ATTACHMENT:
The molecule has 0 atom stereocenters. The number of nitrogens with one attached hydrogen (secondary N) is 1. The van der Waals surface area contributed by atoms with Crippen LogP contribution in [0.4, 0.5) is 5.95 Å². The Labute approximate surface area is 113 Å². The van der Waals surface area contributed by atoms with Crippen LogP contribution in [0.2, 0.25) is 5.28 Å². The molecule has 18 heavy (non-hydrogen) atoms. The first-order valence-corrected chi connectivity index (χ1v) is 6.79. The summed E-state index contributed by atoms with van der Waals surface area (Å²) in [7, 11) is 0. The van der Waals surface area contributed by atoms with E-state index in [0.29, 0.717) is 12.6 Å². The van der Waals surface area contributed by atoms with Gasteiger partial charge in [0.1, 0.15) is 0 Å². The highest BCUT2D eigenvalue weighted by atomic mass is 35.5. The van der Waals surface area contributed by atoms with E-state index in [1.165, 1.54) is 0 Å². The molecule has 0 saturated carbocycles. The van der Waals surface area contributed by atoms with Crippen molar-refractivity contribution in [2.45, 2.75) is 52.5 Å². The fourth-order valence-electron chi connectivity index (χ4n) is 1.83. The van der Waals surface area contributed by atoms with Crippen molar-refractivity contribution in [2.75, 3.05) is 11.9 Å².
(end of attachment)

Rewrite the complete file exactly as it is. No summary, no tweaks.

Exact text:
The molecule has 0 atom stereocenters. The number of nitrogens with one attached hydrogen (secondary N) is 1. The van der Waals surface area contributed by atoms with Crippen LogP contribution in [0.4, 0.5) is 5.95 Å². The Labute approximate surface area is 113 Å². The van der Waals surface area contributed by atoms with Crippen LogP contribution in [0.2, 0.25) is 5.28 Å². The molecule has 18 heavy (non-hydrogen) atoms. The first-order valence-corrected chi connectivity index (χ1v) is 6.79. The summed E-state index contributed by atoms with van der Waals surface area (Å²) in [7, 11) is 0. The van der Waals surface area contributed by atoms with E-state index in [0.29, 0.717) is 12.6 Å². The van der Waals surface area contributed by atoms with Gasteiger partial charge in [0.1, 0.15) is 0 Å². The highest BCUT2D eigenvalue weighted by atomic mass is 35.5. The van der Waals surface area contributed by atoms with E-state index in [1.165, 1.54) is 0 Å². The molecule has 0 saturated carbocycles. The van der Waals surface area contributed by atoms with Crippen molar-refractivity contribution in [2.45, 2.75) is 52.5 Å². The fourth-order valence-electron chi connectivity index (χ4n) is 1.83. The van der Waals surface area contributed by atoms with Crippen molar-refractivity contribution in [2.75, 3.05) is 11.9 Å².